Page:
Views over Penshurst from Mount Rouse

Mount Rouse

Panoramic views from Mount Rouse near Penshurst, Victoria, Australia. Mount Rouse is an extinct volcano on the outskirts of Penshurst. Mt Rouse offers uninterrupted views over the surrounding plains and towards the Grampians in the north, hence it is also site of one of the many fire towers in the bushfire prone state of Victoria.

Penshurst is a small town of about 500 people 275 km west of Melbourne, 31 km south-east of Hamilton, 50 km south-east of the Grampians. Penshurst is the centre of a large dairying, agricultural and pastoral district on a lava plain at the foot of extinct volcano Mt Rouse.

Before European settlement the Nareeb Nareeb and Kolor Aborigines occupied the area. Conflicts with white settlers and introduced diseases caused a rapid decline of the aboriginal population which could not be stopped by a reserve created around Mt Rouse in the 1840s.

Penshurst was laid out with very wide main streets to enable bullock trains to turn. Despite its declining population, Penshurst remains a tourist destination and an important service town to surrounding farms.


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Roses Gap after 2014 Northern Grampians Complex Fire, Grampians NP

Panorama from the Roses Gap area in the Grampians National Park.

Panorama of the Roses Gap area recovering from bushfire 3 months after the 2014 Northern Grampians Complex fire. On 15 January 2014 seven fires were ignited by lightning across the Grampians NP. 3 of these fires combined and swept through the northern part of the Grampians NP and private property. One life was lost and approximately 52,000 hectares of land were burned along with thousands of sheep, wildlife and 10 houses in addition to sheds, cars and fencing.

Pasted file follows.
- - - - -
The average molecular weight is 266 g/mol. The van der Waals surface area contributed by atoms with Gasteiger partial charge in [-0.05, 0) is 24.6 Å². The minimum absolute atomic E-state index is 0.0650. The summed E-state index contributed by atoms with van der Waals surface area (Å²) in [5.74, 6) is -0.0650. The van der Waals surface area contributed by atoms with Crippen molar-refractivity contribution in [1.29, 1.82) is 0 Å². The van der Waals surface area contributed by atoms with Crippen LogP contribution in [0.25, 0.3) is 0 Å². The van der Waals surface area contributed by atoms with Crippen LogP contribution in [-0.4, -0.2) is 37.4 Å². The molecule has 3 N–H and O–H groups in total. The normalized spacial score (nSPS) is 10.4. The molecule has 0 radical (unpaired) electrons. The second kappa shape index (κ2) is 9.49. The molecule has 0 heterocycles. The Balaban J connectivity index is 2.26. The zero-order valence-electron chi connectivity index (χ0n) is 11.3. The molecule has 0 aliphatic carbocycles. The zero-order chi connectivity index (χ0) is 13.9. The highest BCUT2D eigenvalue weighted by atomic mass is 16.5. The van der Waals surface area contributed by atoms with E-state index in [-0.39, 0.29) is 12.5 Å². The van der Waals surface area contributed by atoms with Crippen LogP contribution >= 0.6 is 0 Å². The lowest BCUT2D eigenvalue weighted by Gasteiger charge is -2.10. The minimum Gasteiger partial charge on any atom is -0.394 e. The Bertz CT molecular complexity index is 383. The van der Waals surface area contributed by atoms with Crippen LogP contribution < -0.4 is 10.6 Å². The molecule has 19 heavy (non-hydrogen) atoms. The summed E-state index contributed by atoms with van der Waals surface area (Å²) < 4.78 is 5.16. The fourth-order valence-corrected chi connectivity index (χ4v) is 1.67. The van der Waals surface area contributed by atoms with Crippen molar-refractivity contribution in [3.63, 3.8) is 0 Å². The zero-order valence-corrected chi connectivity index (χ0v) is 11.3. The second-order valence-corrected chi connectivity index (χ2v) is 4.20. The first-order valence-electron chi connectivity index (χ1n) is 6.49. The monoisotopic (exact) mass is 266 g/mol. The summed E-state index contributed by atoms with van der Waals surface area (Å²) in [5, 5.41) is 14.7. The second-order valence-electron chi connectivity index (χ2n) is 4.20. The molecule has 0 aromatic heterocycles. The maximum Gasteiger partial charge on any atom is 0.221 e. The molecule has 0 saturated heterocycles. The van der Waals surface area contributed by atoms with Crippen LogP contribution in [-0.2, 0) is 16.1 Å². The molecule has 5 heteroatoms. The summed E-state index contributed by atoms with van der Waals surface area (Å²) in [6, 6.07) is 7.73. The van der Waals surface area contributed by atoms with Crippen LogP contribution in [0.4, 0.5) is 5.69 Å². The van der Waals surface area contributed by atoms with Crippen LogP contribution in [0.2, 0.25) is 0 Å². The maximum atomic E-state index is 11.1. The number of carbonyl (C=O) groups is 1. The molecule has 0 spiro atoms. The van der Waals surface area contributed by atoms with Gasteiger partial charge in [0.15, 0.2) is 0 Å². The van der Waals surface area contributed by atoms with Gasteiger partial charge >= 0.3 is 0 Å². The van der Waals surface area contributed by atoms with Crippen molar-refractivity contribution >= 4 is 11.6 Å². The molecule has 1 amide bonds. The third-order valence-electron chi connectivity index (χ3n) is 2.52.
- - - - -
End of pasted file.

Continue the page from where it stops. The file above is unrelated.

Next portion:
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View from Mount Rosea, Grampians NP

Panorama from Mount Rosea in the Grampians National Park.

Mount Rosea offers some of the most spectacular 360 degree views over the Mount Difficult Range, Lake Lonsdale, Wonderland Range, Lake Fyans, Lake Bellfield in the east, Serra Range in the south and Victoria Range in the west.

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Griffiths Island Lighthouse, Port Fairy

Panorama of Griffiths Island Lighthouse at historic Port Fairy on the Moyne River in Victoria.

The lighthouse made of bluestone was built in 1859 at the mouth of Moyne River on the eastern tip of an island which was then known as Rabbit Island.

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Under the old Gum Tree

panorama of gum tree

Panorama under the umbrella of wide branches of a large gum tree. Eucalypt trees, commonly known as gum tree play a dominant role in the Australian flora. The trees disperse fine drops of eucalypt oil into the atmosphere that not only causes a nice fragrance around gum trees but also increase the risk of fire to which these plants have adapted so well.


Limb hollows and broken branches provide nesting for cockatoos and parrots. River red gums grow along waterways and have heavy, hard, red coloured wood. While these trees are stunning in appearance they are known to drop large limbs without warning especially when under stress caused by high winds, extreme temperatures, drought, fire or flood.

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